HUDSON–First grade science kits, bleachers, upcoming changes in how cars can enter Hudson High School grounds and more steps toward computerizing state assessment tests highlighted the Hudson City School District (HCSD) Board of Education meeting Monday, October 23.
The meeting began with a curriculum workshop. Steven Spicer, principal of John L. Edwards Primary School, explained the new Foss Science kits used in first grade. For the unit on Sound and Light, a lesson included making fiddles with a cup, a book, and rubber bands. On their own, some children discovered that by moving the cups, they changed the sounds the rubber bands made. Other science units include Air and Weather, and Plants and Animals. For the Foss Science kits, Mr. Spicer thanked the school board, Superintendent Maria L. Suttmeier, and Coordinator of School Improvement April Prestipino.
Also in the curriculum workshop, educators Lisa Dolan, Karen Kohler and Marlena Peduzzi explained how data helps identify those children who need extra academic help.
After the workshop, in the main meeting, board member Sage Marie Carter spoke about planned changes to the new high school football field: more home bleachers, possibilities for seating in the visitors’ section, and moving the concession stand. The need for these changes became evident only during the first season the new field was in use. For the home section, about 22 feet will be added to each side of the bleachers, about doubling the seating capacity. According to Ms. Carter and board President Carrie Otty, the cement is to be laid “this year,” and the additional bleachers will be installed in the spring.
“We know we need them, after the crowds we’ve had,” said Dr. Suttmeier.
Currently the visiting team spectator section is a rise in the ground, where some people set up their own folding chairs. The Board discussed the possibility of supplying seats. Dr. Suttmeier reported that Buildings and Grounds Superintendent George Keeler had suggested that once the new home section bleachers are installed, the portable bleachers currently used there can be moved to the visitors section. This would seat about 200.
The refreshment stand will be moved farther from the locker room area to reduce crowding. This stand uses former classrooms, and changing its location is just a matter of using a different former classroom, according to Ms. Otty and Ms. Carter.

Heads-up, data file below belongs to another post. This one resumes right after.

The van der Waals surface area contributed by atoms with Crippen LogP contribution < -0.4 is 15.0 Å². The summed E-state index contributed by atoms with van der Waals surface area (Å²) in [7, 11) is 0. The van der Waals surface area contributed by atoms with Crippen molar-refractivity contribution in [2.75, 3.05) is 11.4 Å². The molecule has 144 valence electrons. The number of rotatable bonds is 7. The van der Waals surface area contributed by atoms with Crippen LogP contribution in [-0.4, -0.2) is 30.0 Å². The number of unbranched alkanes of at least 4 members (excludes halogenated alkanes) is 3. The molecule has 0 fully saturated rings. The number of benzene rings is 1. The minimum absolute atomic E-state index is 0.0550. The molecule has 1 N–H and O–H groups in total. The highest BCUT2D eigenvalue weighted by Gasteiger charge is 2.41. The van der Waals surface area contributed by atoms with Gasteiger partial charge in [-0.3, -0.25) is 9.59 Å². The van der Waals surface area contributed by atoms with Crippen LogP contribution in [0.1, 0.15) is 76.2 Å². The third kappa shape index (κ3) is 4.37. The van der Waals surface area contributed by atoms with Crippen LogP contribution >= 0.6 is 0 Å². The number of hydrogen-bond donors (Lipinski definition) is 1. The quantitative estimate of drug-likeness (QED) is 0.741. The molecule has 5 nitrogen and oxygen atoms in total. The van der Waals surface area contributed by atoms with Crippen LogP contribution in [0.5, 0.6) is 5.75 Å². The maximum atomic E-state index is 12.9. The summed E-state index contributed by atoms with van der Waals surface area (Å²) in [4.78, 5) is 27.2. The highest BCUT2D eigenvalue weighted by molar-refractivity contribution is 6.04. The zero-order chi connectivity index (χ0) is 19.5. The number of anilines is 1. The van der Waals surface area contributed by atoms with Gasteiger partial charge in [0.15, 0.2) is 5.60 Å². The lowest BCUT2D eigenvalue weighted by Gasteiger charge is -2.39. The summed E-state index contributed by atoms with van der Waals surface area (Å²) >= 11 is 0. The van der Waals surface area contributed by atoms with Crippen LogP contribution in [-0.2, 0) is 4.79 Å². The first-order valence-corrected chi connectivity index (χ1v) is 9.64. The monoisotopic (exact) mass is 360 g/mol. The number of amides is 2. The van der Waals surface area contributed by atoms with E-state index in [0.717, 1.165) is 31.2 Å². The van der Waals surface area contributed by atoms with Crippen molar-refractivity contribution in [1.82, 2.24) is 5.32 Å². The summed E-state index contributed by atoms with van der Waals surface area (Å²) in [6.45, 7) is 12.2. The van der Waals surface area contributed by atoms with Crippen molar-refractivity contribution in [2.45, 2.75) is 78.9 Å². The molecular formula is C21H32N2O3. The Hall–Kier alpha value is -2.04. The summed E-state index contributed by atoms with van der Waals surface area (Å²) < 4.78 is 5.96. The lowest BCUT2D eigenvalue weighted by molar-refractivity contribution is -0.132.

The driveway from Harry Howard Avenue and Joslen Boulevard to the Hudson High School parking lot is undergoing reconfiguration to separate the cars driven by students, parents and teachers from the school busses.
“It will be tricky when it opens, because people aren’t used to it,” said Ms. Carter. “It’s going from a three-way stop to a four-way stop.” The Board discussed how to alert drivers to the change when it gets close to happening.
The lack of crossing guards was also acknowledged as a problem. Board member Linda Hopkins suggested lighted signs to alert drivers.
In addition, Ms. Carter announced that the district had awarded bids and has broken ground on construction on the project to enlarge the Montgomery C. Smith Intermediate School. The school is being modified to add pre-kindergarten through first grade next September for a total of seven grade levels: pre-kindergarten through 5th grade.
Also at the meeting:
• Ms. Prestipino reported on the district’s preparation for converting the 3rd through 8th grade state assessment tests from paper to computer. Under consideration for this year is “rolling out” the computer tests to one grade for English language arts (ELA) and another grade for math.
But for tests taken on computers, “The scoring process is completely different. We have to discuss this with Questar,” she said. Questar III is the regional board of cooperative educational services. The state Education Department has not yet specified the year by which all assessment tests in all grades must be by computer, and many other districts are using about as many paper state tests as HCSD
• Dr. Suttmeier suggested that with the importance the district places on career readiness and on giving students the option of choosing to prepare for certain career paths, one of these paths should be teaching.
“I’m interested to see if we can home-grow teachers,” she said. Doing so could add diversity to the pool of new teachers
• The superintendent reported that the Middletown School District in Orange County has an option of 2-year kindergarten, and that possibility is worth considering for Hudson. She described Middletown as “similar to Hudson: high poverty rate, wide diversity of students, and preponderance of families who do not speak English at home.”
In the Middletown program, at the time of kindergarten screening, children found “not ready for kindergarten” are put in 2-year kindergarten. After completing the second year, they go to first grade. Many perform academically ahead of their first grade classmates who had only one year of kindergarten.
Among the considerations for the program are its implications for pre-kindergarten and the possibility of 8-year-old 1st graders would be 16 in their first year of high school.
The next meeting of the HCSD Board of Education will take place Monday, November 13, at the Hudson Junior High School library. The regular meeting will start at 6:30 p.m., following a curriculum workshop at 6 p.m. It will take place at the Junior High instead of the high school.